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A wolf whistle is a distinctive two-note glissando whistled sound made to show high interest in or approval of something or someone, especially a woman viewed as physically or sexually attractive. Today, a wolf whistle directed at a woman is sometimes considered a precursor to sexual harassment, or a form of sexual harassment in itself.[1][2][3]

The name comes from the Wolf character in the popular 1943 Tex Avery cartoon Red Hot Riding Hood who whistles in this way at sexy female character Red.[4] He whistles at her in several other subsequent cartoons. It appears in British newspapers from 1949 onwards.[5][6]

According to Adam Edwards of Daily Express, the wolf whistle originates from the navy General Call made with a boatswain's pipe. The General Call is made on a ship to get the attention of all hands for an announcement. Sailors in harbour would whistle the General Call upon seeing an attractive woman to draw fellow sailors' attention to her. It was eventually picked up by passers-by, not knowing the real meaning of the whistle, and passed on.[7][better source needed] During a 2015 broadcast of A Way with Words, doubt was cast upon this explanation by lexicographer Grant Barrett, who noted that it was very thinly supported.[8] The Turn To Call is far closer to the wolf whistle than the General Call.[9]

The standard sound for a coin insertion for the Bally Manufacturing pinball machine "Playboy" (featuring iconography from Playboy magazine) is the wolf whistle.[citation needed]

See alsoEdit


  1. ^ "Wolf-whistling is just the start – harassment is not harmless". The Guardian. March 8, 2012. Retrieved December 18, 2014.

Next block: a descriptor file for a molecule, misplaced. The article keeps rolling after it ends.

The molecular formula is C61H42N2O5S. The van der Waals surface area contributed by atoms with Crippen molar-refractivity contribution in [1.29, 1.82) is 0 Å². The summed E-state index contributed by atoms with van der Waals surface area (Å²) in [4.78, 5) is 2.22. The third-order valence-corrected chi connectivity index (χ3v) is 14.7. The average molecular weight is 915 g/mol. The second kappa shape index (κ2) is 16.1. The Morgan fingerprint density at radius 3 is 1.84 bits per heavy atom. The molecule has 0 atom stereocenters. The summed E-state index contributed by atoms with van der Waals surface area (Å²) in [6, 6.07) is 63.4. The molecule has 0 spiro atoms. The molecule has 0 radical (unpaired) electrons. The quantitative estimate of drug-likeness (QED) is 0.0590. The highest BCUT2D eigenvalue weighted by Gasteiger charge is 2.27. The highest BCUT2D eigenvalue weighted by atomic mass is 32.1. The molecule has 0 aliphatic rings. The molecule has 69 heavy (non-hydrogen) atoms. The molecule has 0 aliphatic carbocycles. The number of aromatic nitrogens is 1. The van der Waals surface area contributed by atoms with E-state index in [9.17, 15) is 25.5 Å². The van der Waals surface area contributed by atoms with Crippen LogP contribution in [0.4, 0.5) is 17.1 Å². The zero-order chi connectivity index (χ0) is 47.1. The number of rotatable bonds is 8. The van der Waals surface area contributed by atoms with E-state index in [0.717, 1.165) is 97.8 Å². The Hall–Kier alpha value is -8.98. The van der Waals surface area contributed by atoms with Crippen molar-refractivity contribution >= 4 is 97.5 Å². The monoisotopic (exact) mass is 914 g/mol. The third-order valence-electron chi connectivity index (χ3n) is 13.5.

2. ^ "Wolf-whistling "could be made illegal" under new European convention". The Daily Telegraph. March 8, 2012. Retrieved December 18, 2014.
  3. ^ "'Wolf-whistling isn't fun, it's humiliating': Hollaback! campaign aims to end street harassment". Hull Daily Mail. June 17, 2014. Archived from the original on December 19, 2014. Retrieved December 18, 2014.
  4. ^ Barr, Sabrina (18 October 2018). "The history of wolf-whistling and why it could be banned". The Independent. Retrieved 20 November 2020.
  5. ^ "And not one face at the windows". Daily Express. London. 23 June 1949. ... and not even the faintest suspicion of a "wolf" whistle!
  6. ^ "What a woman!". Daily Express. London. 15 February 1950. And a lone wolf whistle came from the back.
  7. ^ Edwards, Adam. "You just put your lips together and wolf whistle". Daily Express. 4 August 2011.
  8. ^ Barrett, Grant. "Wolf Whistle". (Audio podcast, requires SoundCloud player for access.) A Way with Words. 11 December 2015.
  9. ^ United States Navy Band, Boatswain's Calls, retrieved 2017-10-30

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